The posts on this blog were mostly considered emails written to people interested in a particular approach to addressing the problems facing humanity and our relationship to the planet. If you are interested in what you read - please leave a comment...

July 22, 2007

Second letter to Dave Pollard

Sent to Dave Pollard September 2006 - in reply to his response to the inaugural posting on this blog.

With regard to capacity for conceptualising complexity - I agree that indigenous cultures seem to have developed ways of engaging sustainably with complex systems (although I think we need also to be careful of the cultural 'noble savage' stereotype' - there appear to be many examples where indigenous cultures did not live sustainably - the extinction of most of the large mammals is often laid at the door of human hunters - it is perhaps that surviving indigenous cultures live in demanding environments hostile to western industrialised societies, and are extant only because they can manage to live sustainably within these fragile ecosystems. So the lesson I draw is that humans CAN successfully live in this way, but not that ALL indigenous cultures did/do so).

Importantly for us, though, these indigenous cultures are not rationalised cultures - they cannot be translated into logical systems without traducing and transforming them - usually fatally. Equally importantly, rationalism is a one way street - there is no way back to a pre-rational culture (short of the paranoid fantasy of a near total holocaust, the survivors blasted back to the stone age, etc. etc. - exactly what we are here discussing ways to avoid!).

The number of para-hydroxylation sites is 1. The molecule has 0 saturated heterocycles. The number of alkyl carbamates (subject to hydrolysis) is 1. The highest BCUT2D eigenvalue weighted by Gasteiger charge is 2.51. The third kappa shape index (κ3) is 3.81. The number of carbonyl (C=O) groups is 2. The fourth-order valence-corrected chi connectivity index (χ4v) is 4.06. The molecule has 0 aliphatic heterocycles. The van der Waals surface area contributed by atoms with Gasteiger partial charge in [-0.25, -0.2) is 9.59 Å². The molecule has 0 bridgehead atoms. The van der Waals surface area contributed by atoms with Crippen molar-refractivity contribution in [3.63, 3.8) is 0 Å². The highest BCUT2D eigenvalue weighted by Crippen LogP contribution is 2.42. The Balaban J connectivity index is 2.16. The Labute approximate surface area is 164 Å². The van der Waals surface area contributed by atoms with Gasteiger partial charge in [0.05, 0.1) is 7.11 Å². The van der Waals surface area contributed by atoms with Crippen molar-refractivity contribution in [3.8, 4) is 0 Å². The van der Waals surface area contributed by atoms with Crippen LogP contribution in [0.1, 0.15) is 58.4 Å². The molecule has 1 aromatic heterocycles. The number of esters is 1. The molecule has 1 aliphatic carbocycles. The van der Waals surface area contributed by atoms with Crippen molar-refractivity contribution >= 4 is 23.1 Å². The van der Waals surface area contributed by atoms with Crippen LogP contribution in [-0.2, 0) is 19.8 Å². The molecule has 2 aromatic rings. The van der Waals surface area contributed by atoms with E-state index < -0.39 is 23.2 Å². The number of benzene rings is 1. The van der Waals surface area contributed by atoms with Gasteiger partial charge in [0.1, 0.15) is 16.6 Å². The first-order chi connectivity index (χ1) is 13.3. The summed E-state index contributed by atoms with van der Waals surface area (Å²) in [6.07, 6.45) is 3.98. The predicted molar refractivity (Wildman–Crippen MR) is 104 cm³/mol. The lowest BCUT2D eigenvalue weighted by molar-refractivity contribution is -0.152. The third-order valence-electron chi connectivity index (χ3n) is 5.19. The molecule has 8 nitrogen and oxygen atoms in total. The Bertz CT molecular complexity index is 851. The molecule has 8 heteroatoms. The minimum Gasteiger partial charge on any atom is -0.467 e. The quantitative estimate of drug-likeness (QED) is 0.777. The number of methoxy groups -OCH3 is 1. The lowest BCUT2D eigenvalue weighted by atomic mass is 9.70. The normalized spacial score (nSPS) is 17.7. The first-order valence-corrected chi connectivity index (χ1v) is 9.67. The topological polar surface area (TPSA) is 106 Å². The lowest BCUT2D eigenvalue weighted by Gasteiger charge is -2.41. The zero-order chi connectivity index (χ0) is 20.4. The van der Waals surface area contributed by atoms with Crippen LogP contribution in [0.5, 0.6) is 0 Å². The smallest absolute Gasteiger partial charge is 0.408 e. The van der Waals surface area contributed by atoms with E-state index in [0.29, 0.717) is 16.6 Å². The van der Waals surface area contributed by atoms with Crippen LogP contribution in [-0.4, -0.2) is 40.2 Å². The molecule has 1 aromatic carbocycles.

So, as rational beings, rationally discovering that we live in a world that is finally, irreducibly complex, also seeing that some non-rationalised cultures seem able to cope with that complexity, and finally having it forcibly borne in on us that our current methods of brute simplification are rapidly rendering the world less habitable, how ARE we to proceed?

It has to be accepted that complexity is fundamentally non-rationalisable.

At the same time it becomes obviously irrational to refuse to deal with the non-rational.

This irrationality, I believe, is what has led us to the current mess (from our previous mess - there was no golden age) - the Enlightenment was a heroic effort to rationalise a culture which had become too powerful to continue to operate in a non-rational fashion. It was hard enough to drag the pre-Enlightenment world to accept that there were parts of existence where rational behaviour could produce predictably beneficial results, and hard enough to nail those parts down, without dealing with the vast majority of the world which seemed beyond rational analysis. I don't believe that, at the time, there was any intention to ignore the irrational - after all, it encompassed almost all experience - situations where rational thought and behaviour worked were limited and precious. However, the power that flowed to those who took material advantage of the outcomes of certain sorts of rational endeavour (military, economic and industrial applications) was impressive (and not infrequently oppressive), and the idea that 'knowledge is power' was born.